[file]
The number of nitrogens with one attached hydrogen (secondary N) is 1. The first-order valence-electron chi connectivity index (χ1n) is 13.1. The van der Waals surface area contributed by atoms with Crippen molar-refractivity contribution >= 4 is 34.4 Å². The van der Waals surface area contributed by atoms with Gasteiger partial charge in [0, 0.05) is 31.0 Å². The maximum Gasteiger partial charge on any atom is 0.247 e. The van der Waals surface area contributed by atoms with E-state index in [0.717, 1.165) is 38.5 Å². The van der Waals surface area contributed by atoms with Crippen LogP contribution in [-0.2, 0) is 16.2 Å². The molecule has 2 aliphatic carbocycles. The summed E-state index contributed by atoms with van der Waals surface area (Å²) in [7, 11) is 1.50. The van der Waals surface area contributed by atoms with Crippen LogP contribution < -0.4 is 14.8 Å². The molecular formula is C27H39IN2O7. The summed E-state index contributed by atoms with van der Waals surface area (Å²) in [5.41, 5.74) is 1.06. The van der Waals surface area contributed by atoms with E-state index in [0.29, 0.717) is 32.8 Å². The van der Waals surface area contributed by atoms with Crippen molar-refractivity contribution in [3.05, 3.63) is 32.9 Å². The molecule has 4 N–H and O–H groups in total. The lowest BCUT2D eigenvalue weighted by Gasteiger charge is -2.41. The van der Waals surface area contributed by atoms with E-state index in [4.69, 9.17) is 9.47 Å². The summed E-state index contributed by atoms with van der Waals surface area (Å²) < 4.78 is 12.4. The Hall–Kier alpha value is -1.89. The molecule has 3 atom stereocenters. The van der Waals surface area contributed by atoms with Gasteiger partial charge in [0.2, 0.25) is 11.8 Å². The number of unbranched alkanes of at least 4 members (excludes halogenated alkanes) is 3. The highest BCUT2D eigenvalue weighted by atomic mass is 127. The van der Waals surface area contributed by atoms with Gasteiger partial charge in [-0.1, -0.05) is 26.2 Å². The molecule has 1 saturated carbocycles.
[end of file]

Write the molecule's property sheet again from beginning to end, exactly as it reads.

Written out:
The number of nitrogens with one attached hydrogen (secondary N) is 1. The first-order valence-electron chi connectivity index (χ1n) is 13.1. The van der Waals surface area contributed by atoms with Crippen molar-refractivity contribution >= 4 is 34.4 Å². The van der Waals surface area contributed by atoms with Gasteiger partial charge in [0, 0.05) is 31.0 Å². The maximum Gasteiger partial charge on any atom is 0.247 e. The van der Waals surface area contributed by atoms with E-state index in [0.717, 1.165) is 38.5 Å². The van der Waals surface area contributed by atoms with Crippen LogP contribution in [-0.2, 0) is 16.2 Å². The molecule has 2 aliphatic carbocycles. The summed E-state index contributed by atoms with van der Waals surface area (Å²) in [7, 11) is 1.50. The van der Waals surface area contributed by atoms with Crippen LogP contribution < -0.4 is 14.8 Å². The molecular formula is C27H39IN2O7. The summed E-state index contributed by atoms with van der Waals surface area (Å²) in [5.41, 5.74) is 1.06. The van der Waals surface area contributed by atoms with E-state index in [0.29, 0.717) is 32.8 Å². The van der Waals surface area contributed by atoms with Crippen molar-refractivity contribution in [3.05, 3.63) is 32.9 Å². The molecule has 4 N–H and O–H groups in total. The lowest BCUT2D eigenvalue weighted by Gasteiger charge is -2.41. The van der Waals surface area contributed by atoms with E-state index in [4.69, 9.17) is 9.47 Å². The summed E-state index contributed by atoms with van der Waals surface area (Å²) < 4.78 is 12.4. The Hall–Kier alpha value is -1.89. The molecule has 3 atom stereocenters. The van der Waals surface area contributed by atoms with Gasteiger partial charge in [0.2, 0.25) is 11.8 Å². The number of unbranched alkanes of at least 4 members (excludes halogenated alkanes) is 3. The highest BCUT2D eigenvalue weighted by atomic mass is 127. The van der Waals surface area contributed by atoms with Gasteiger partial charge in [-0.1, -0.05) is 26.2 Å². The molecule has 1 saturated carbocycles.